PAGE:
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Kate Milford

Author of Greenglass House

13+ Works 2,800 Members 125 Reviews 4 Favorited

About the Author

Kate Milford is originally from Annapolis, Maryland. She is the author of The Boneshaker, The Broken Lands, The Kairos Mechanism, Bluecrowne, and Greenglass House, which was long-listed for the National Book Award. She is also a New York Times Best Seller from 2016. (Bowker Author Biography)
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Works by Kate Milford

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Common Knowledge

Annapolis, Maryland, USA



Lucy Bluecrowne lives aboard her father's schooner, the Left-Handed Fate. As a British privateer, the Fate has been hired by Maxwell Ault, a teenager who has taken on the project his father was working on before his death. He's trying to assemble an ancient device which he believes is a weapon strong enough to end all wars. As Britain battles Napoleon's forces on one hand and the Americans on the other, this device could be all too timely. But finding the pieces and assembling them is no easy task, especially since they are pursued by a French vessel in search of the same device, as well as some mysterious men in black who pursue them for reasons known only to themselves. The search will take them to the independent city of Nagspeake, where strange happenings are a matter of course...

So, I love Nagspeake and could read about it all day. Kate Milford's world-building is top-notch. I didn't love the sailing-ship bits as much, despite the fact that I normally enjoy books set at sea as well. I found the plot a little too run-around after one macguffin or another; I enjoyed the different scenes and characters that they met, but I had a hard time believing in the importance of the device itself. Maybe I just wasn't in the mood for this type of book. It probably also didn't help that I was confused about series order, and read this book before reading Bluecrowne. I'll come back to that book soon, as I'm still a big fan of Milford's work, even if this one wasn't a favorite for me.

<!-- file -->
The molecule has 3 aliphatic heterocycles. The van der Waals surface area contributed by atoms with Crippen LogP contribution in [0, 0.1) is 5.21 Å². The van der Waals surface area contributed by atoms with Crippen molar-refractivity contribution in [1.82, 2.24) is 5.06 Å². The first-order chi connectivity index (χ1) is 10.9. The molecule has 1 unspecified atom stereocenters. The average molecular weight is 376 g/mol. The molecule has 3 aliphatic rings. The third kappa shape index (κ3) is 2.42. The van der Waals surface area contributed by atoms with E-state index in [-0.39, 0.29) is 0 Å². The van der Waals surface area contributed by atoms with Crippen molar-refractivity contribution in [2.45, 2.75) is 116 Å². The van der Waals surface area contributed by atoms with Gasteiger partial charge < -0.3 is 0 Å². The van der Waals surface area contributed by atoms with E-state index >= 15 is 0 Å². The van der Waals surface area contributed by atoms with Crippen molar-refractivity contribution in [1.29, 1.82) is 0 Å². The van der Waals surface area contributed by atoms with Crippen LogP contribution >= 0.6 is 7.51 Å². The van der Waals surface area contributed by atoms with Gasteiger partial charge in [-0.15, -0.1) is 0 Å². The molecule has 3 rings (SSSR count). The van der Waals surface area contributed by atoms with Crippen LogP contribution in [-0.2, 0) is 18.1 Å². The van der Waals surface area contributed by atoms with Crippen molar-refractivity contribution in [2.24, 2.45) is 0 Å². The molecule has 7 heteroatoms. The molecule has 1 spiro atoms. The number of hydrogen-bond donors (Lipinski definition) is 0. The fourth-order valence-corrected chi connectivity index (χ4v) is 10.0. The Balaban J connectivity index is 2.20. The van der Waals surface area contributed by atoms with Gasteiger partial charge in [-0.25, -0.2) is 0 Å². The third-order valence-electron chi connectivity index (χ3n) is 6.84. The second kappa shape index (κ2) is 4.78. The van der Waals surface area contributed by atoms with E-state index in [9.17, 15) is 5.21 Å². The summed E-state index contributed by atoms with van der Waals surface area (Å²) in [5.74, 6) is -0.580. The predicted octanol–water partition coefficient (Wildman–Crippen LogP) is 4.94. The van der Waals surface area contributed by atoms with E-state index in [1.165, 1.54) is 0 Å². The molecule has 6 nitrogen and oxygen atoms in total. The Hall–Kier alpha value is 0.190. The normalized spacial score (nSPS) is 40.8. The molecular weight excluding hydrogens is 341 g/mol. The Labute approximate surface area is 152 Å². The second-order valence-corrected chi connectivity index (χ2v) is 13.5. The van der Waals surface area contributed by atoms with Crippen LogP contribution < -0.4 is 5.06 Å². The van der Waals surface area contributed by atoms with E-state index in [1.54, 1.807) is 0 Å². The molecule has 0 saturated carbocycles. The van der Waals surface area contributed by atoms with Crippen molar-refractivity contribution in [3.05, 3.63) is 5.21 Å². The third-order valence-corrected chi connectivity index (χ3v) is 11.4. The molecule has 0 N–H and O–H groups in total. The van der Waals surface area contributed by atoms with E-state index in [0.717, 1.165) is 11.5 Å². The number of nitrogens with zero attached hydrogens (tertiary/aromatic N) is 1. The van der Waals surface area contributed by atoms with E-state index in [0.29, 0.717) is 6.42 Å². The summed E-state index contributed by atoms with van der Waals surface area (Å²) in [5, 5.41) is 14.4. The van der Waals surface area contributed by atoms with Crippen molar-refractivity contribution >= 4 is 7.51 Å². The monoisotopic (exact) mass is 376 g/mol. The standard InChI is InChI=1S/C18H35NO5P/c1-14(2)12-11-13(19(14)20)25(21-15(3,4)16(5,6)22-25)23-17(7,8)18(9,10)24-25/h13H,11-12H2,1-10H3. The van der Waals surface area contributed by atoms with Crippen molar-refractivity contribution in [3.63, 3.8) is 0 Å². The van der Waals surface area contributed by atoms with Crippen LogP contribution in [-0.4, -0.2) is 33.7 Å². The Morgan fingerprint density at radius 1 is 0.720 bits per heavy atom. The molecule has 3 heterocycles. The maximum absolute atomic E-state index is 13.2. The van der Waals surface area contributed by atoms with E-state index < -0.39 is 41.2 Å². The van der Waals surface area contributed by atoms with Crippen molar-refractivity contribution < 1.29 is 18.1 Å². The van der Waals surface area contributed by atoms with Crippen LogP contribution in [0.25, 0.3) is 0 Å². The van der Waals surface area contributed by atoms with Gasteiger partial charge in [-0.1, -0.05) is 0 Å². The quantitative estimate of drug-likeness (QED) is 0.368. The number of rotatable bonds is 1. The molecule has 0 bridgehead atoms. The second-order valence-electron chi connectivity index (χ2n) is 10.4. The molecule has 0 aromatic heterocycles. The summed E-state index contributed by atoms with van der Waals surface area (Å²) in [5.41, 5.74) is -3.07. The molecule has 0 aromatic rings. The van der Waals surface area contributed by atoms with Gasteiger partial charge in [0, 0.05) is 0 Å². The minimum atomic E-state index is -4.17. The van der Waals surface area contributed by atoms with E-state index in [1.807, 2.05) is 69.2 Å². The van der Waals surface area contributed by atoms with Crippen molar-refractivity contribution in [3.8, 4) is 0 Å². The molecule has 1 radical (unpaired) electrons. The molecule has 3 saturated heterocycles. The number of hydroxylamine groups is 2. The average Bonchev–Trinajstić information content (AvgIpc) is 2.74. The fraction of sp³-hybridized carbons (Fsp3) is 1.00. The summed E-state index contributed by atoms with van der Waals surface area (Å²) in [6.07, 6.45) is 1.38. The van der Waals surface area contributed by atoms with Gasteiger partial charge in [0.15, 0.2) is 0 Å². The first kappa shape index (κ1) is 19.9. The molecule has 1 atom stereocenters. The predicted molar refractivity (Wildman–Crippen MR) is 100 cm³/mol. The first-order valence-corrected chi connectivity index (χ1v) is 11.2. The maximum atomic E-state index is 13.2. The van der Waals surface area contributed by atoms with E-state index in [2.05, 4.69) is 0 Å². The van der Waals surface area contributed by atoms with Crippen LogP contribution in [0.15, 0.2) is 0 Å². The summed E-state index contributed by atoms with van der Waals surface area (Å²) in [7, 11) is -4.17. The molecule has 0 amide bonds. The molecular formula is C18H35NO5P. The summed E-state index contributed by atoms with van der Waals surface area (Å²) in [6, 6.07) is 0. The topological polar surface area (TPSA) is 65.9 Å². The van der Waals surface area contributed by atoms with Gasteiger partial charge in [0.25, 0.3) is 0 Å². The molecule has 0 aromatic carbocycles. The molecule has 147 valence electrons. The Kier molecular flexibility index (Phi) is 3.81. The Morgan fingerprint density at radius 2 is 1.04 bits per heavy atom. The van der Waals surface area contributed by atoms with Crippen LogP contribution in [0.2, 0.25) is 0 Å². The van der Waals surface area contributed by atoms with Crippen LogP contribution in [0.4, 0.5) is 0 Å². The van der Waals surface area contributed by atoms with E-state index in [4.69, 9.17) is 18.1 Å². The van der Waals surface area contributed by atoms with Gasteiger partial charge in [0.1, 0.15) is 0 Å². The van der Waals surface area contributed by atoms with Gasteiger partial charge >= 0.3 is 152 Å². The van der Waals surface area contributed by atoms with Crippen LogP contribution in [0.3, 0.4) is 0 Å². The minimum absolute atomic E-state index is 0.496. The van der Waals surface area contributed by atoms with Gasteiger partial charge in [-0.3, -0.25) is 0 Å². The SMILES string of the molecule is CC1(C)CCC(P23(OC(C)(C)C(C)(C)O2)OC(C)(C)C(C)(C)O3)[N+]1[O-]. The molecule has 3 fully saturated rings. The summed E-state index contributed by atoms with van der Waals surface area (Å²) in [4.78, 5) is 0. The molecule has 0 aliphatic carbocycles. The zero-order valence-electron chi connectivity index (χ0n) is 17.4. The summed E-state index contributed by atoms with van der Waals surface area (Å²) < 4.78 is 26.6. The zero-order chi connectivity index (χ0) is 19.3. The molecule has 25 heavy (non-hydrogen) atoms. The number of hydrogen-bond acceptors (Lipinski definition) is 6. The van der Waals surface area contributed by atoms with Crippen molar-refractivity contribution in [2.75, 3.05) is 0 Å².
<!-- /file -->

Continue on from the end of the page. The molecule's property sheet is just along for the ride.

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foggidawn | 6 other reviews | Aug 31, 2023 |
This is another book written in the world of the Greenglass House. It's the book that is used and read by Milo in the Greenglass House and gives more information, backstory, and folklore on Nagspeake and such. I love all of these Greenglass books by Kate Milford, they've become some of my favorite books and I'd recommend reading them all to better enjoy and understand the stories, world, and all in them.
In this book, it's like a collection of stories, but at the same time, they fit together and tie into each other, the world, and all about the characters who sit in the Blue Vein Tavern and sit together telling stories each night. This seems to be the beginning of the great tradition in the Greenglass House World of people sitting down together to tell stories and become friends and not just guests staying at the same place. This collection of stories has somewhat of an eerie vibe and all sorts of folklore and fairy tales all put together.
All these characters are also trapped in the inn by a storm when they begin to sit down each night to share tales and get to know one another and as the nights pass, the tales that are told begin to weave together and explain what is going on with each of the guests and ultimately why they're stuck in the inn while the storm rages on outside.
This like the other Greenglass House stories are easy to get lost in and transport you to another time and place. This story can also be read by itself and doesn't need to be read in order or with the other Greenglass House books, but it's a much better and more enriched experience if you read it in order with the other stories. I would highly recommend this along with all the other stories. I thoroughly enjoyed it and it can easily be entertaining to those both young and old.
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Kiaya40 | 6 other reviews | Jun 19, 2023 |
This middle-grade mystery was OK. The mystery itself wasn't all that interesting. The setting was delightful, as was the premise of guests stuck at a remote inn over the innkeepers' son's Christmas vacation. The plot was slow-moving. I wonder if the indended audience would lose interest. Things got a little better toward the end, and everything was wrapped up nicely.
CarolHicksCase | 53 other reviews | Mar 12, 2023 |



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Associated Authors

Jaime Zollars Illustrator
Nicole Wong Illustrator
Eliza Wheeler Illustrator
Andrea Offermann Illustrator, Cover artist
Sharismar Rodriguez Cover designer


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